My latest Monitor on Psychologyfrom the APA (December, 07) has a couple of short articles on happiness. One mentions that 1998 study that found Midwesterners predicting Californians would be happier because of their climate. Apparently not true. The author suggests that we’re not that good at predicting what makes us happy and are likely to focus on one positive or negative and neglect other factors that might be important. This sound quite true to me. We tend to point to particular anecdotes from our day/life and use those to confirm our set opinion about whether we are happy or not.
One other little tidbit on p. 38. “White Americans expect to be happy, so day-t0-day positive events have less effect on their overall mood than such events have on Asians and Asian Americans… Negative events, however, are a different story.”
It appears that it takes two positive events to offset a negative experience for White Americans. For Asian Americans, it takes only one.
Interesting. The researching author is quoted as saying, “the happier you get, the more powerful negative events become.” I suspect the truth is more like this. The happier you think you should and can be, the more powerful negative events become. I’m not sure we are more happy. But, I am sure we think we should be.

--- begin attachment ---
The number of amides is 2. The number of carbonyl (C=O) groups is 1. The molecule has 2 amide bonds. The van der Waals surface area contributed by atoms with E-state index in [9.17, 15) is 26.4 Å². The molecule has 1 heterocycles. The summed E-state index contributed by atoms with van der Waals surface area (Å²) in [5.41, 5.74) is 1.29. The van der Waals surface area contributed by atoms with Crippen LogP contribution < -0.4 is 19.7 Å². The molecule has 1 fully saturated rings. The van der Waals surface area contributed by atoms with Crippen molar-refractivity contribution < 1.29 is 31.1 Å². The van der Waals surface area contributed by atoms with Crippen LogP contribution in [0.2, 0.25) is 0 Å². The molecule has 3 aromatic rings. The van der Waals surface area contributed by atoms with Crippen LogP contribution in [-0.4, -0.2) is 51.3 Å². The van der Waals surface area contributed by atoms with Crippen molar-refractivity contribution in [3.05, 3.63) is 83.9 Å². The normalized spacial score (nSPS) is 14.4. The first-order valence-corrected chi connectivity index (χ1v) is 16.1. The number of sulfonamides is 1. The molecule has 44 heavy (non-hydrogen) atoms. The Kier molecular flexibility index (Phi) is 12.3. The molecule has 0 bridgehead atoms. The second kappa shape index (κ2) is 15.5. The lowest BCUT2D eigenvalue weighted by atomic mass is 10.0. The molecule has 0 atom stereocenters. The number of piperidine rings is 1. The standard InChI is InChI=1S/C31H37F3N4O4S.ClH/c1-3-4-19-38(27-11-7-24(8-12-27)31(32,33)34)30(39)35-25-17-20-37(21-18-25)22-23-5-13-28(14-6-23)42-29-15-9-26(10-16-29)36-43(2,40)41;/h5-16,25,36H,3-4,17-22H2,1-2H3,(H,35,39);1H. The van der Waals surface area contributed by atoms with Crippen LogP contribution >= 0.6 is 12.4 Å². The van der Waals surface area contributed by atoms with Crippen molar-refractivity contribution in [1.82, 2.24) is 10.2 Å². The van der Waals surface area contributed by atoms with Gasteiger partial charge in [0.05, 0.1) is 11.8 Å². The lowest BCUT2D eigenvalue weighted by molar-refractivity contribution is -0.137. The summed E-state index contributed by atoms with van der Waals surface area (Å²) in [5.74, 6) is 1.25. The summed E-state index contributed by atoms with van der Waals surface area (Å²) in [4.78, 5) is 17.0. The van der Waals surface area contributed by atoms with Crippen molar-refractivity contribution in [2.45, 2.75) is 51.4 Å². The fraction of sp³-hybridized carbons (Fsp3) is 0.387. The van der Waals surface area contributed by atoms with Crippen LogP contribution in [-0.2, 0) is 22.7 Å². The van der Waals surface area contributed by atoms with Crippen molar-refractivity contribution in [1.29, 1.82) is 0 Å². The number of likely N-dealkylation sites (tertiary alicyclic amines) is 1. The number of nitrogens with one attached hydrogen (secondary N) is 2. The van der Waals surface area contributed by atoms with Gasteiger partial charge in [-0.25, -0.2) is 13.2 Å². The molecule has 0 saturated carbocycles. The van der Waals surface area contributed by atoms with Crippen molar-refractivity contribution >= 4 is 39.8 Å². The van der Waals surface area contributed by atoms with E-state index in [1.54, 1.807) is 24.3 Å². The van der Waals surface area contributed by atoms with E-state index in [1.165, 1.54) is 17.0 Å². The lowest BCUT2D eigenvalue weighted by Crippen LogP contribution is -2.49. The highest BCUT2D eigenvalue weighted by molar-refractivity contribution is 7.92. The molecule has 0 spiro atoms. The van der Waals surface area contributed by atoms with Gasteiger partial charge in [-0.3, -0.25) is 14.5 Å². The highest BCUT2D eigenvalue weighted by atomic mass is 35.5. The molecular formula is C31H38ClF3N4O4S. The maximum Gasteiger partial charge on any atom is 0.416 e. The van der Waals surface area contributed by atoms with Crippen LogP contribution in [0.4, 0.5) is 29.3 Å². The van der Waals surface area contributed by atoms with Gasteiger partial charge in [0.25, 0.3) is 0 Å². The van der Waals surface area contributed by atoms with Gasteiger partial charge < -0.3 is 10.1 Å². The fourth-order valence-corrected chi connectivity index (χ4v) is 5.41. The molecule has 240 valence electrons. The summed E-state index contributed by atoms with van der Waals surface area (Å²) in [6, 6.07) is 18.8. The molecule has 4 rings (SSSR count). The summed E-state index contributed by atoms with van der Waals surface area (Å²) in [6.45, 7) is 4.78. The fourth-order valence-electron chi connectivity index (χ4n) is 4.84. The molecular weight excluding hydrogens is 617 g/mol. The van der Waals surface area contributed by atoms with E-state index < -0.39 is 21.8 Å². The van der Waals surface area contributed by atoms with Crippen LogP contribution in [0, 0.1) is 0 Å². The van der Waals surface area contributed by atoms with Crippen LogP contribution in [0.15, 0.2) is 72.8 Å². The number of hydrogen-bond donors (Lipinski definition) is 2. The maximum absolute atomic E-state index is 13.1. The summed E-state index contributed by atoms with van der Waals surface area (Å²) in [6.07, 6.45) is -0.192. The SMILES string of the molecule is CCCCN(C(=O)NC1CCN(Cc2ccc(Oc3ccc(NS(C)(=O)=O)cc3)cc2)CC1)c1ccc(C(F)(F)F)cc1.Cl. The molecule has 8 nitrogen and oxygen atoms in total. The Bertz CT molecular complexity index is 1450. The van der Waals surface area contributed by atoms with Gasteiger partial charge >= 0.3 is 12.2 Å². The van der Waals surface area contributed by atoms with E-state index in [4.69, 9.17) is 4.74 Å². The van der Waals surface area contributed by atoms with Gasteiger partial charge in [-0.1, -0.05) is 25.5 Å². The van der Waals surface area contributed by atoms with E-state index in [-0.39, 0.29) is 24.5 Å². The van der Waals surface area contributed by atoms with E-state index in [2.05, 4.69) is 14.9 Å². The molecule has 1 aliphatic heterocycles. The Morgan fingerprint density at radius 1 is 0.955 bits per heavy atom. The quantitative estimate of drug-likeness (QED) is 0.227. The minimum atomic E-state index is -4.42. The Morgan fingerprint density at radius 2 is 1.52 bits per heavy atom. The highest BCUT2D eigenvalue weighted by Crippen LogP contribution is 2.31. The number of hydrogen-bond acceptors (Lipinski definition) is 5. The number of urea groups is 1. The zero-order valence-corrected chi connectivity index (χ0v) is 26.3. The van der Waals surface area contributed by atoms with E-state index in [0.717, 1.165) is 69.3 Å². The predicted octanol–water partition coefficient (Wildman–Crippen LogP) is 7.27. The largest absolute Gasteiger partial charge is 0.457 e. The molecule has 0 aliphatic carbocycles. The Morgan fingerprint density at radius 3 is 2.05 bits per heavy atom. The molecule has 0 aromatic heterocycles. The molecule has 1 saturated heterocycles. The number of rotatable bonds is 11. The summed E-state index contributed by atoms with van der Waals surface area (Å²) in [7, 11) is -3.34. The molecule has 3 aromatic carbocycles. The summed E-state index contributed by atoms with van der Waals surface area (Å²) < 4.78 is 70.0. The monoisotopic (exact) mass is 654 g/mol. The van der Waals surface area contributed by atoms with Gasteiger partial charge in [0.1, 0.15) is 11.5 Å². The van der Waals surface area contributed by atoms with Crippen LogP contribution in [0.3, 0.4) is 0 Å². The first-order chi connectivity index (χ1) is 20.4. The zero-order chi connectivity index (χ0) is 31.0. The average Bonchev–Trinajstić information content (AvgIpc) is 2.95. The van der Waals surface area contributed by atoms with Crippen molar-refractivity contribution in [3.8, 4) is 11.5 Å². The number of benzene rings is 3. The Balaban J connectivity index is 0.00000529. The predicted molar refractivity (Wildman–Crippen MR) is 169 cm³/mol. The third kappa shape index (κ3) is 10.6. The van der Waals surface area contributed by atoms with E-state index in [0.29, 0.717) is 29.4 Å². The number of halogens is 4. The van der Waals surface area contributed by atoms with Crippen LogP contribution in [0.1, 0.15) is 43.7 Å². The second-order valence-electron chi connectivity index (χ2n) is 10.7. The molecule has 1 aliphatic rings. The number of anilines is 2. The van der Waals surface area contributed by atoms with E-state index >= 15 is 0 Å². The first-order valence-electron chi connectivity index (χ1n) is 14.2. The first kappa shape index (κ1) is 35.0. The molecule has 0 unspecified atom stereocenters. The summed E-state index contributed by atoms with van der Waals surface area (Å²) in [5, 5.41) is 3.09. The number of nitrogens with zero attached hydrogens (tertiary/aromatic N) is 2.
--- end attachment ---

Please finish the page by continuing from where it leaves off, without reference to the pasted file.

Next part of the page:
Last Monday we discussed this topic in my social and cultural foundations of counseling. There are always new ideas and books trumpeting something exciting that surpasses other counseling techniques with successes never seen before. Just read this book and your life will change forever!
Do you hear my voice dripping with suspicion? You should. While there are advances in counseling, popular books are often just that because they package a good idea or two into something that people want to buy (which means they also package it with fluff). What do we want to buy? Freedom from suffering; the end of our sorrows and struggles; we want complete removal of mental pain. This isn’t a bad desire, but it does set us up to buy the “next best thing” without proper critical evaluation.
And yet, we need to be open to the possibility that there is something new on the horizon. And so, I propose we do the following:
- Read with an open mind. Ask these questions: What does this author observe about their world, about people, about change? What are the problems they see? What are the solutions they envision? Can we see what they see? Can we consider the importance of what their observations?
- What techniques and interventions do they use to solve the problems they see? We may disagree with authors at numerous points but we can still evaluate the techniques they use. Do they work? How do we know?
- What assumptions, worldviews, presuppositions, etc. bleed through on their pages? I used to always go here first. The problem was it made me unwilling to consider their observations if they were wrong in their assumptions. But everyone sees—even if poorly. And observations can be very helpful—even if fixated on one small aspect of life.